Tuesday, April 8, 2008

Health Watch - Protecting Your Lungs

Do you sew once a week? Do you sew every day? Do you spend endless hours in your sewing nook or studio? Are you constantly cutting fabric? Is your sewing area well ventilated? Or is the area closed in with little to no fresh air circulating? If you answered yes to at least four of these questions you may need to purchase an air purifier.

Over the years there have been numerous studies conducted on the effect of over exposure to textile fibers. Many factory workers developed byssinosis, "chronic lung disease." Recently, I read a post on..., I think Donna of SewandSo recommended the purchase of an air purifier for the sewing room. Last month I purchase a Holmes air purifier from Walmart ($40.00)to help eliminate dust from my sewing area. Holmes has a complete line of air purifiers to accommodate any size room. I think it's worth the investment.

Just thought I would share this with fellow sewing bloggers.

Happy Sewing!

11 comments:

  1. There is a lot of merit to the article on textile fibers. I remember working at a clothing store right out of college in a management training program. Luckily, my teaching interviews went well and I got a teaching job and could quit the clothing store. I was miserable that summer with a constantly runny nose and itchy eyes from working with all the new clothing. The smell of it was intense, and it bothered me so much.

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  2. Thanks for this! I sew almost everyday and when I use my serger alot I've noticed I have sinus issues.
    I never thought of buying an air purifier! Which will be purchased this week now!

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  3. Kat - Thanks for your comment.

    Tearsa - I never thought of sewing as a hazard to my health before. The article prompted me to search for additional information of cotton lung disease. If nothing more the air purifier will reduce the amount of dust and fabric fibers in the air.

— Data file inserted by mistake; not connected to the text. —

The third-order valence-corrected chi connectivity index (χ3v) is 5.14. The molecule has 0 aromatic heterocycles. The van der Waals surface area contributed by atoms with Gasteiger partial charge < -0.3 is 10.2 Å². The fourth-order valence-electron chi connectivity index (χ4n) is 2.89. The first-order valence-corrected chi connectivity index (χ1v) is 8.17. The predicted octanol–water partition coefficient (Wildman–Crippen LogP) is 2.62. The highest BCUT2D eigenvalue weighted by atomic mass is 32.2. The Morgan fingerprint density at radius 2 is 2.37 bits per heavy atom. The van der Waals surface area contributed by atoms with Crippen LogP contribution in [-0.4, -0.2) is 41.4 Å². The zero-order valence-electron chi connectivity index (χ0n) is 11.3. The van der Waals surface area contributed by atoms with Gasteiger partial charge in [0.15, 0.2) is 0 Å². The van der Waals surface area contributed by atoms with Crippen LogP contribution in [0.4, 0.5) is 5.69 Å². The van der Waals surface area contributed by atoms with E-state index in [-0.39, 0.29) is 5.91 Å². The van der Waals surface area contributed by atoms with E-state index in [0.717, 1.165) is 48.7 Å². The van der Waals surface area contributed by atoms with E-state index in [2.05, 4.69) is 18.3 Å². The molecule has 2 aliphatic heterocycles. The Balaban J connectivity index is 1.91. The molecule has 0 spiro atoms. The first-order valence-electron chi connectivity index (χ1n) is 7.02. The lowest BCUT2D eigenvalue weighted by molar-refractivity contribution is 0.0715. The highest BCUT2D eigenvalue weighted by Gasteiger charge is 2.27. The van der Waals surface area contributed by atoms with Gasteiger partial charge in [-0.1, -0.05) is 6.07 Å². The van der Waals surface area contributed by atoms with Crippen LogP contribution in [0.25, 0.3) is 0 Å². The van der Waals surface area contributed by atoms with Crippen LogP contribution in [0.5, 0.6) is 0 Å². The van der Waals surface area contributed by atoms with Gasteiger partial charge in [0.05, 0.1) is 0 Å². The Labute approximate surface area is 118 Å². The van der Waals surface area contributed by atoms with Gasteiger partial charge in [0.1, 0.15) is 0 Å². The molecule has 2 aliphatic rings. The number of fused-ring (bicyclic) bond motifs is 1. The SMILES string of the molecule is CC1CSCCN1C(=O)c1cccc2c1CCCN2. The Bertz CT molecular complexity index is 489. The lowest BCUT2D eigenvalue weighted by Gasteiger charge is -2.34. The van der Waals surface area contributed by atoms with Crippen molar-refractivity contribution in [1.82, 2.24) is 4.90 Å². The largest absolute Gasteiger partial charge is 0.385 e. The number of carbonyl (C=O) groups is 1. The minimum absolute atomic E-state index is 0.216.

Angelia - You're welcome. I have had a similar experience, and I also noticed the very fast accummulation of dust on everything especially when I cut/sew linen.

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  5. You are correct. In the late 1800 and early 1900 women worked in clothing factories. The factories' windows were kept close so there was no ventilation. Many of these women died from respiratory illness and lung disease. Today we know more about the effects of working with fabrics and very few factories protect their workers. Just imagine the horrible condition that workers are facing in other countries. Anyway my sewing area is in the basement. The basement collected thick layer of dust, mainly because it was a closed area. Seven years ago I bought an air purifier and that was the solution. It stops the dust collection by 90% and the air is much cleaner. However, for some reason the purifier has been off in the last year. I am going to check it out and turn it back on

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  6. WoW, I never would of thunk it... thanks for the information.

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  7. Excellent point and one I hadn't given any consideration to. And I spend zillions of hours sewing. Must look into an air purifier. Thank you for bringing it up.

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  8. This is great information, I think I should look into one. My sewing room is a little cramped and of course I've got fabric everywhere I can stuff it. Thanks for making us more aware.

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